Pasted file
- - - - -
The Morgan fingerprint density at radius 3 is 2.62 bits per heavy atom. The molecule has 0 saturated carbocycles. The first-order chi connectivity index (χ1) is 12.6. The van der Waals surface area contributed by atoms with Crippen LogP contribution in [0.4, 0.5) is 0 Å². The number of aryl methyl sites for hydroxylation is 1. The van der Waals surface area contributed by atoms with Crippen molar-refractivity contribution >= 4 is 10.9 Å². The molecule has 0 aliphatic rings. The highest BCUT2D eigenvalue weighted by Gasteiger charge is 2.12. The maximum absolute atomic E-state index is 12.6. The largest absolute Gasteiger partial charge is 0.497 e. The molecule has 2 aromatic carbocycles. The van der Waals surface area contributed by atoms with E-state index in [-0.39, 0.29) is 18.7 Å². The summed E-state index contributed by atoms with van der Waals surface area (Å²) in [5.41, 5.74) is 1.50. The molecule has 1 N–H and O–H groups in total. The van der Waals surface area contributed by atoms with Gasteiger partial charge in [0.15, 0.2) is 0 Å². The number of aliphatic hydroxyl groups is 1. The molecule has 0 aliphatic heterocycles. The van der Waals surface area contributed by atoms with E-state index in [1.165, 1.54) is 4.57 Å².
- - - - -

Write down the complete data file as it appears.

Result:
The Morgan fingerprint density at radius 3 is 2.62 bits per heavy atom. The molecule has 0 saturated carbocycles. The first-order chi connectivity index (χ1) is 12.6. The van der Waals surface area contributed by atoms with Crippen LogP contribution in [0.4, 0.5) is 0 Å². The number of aryl methyl sites for hydroxylation is 1. The van der Waals surface area contributed by atoms with Crippen molar-refractivity contribution >= 4 is 10.9 Å². The molecule has 0 aliphatic rings. The highest BCUT2D eigenvalue weighted by Gasteiger charge is 2.12. The maximum absolute atomic E-state index is 12.6. The largest absolute Gasteiger partial charge is 0.497 e. The molecule has 2 aromatic carbocycles. The van der Waals surface area contributed by atoms with E-state index in [-0.39, 0.29) is 18.7 Å². The summed E-state index contributed by atoms with van der Waals surface area (Å²) in [5.41, 5.74) is 1.50. The molecule has 1 N–H and O–H groups in total. The van der Waals surface area contributed by atoms with Gasteiger partial charge in [0.15, 0.2) is 0 Å². The number of aliphatic hydroxyl groups is 1. The molecule has 0 aliphatic heterocycles. The van der Waals surface area contributed by atoms with E-state index in [1.165, 1.54) is 4.57 Å².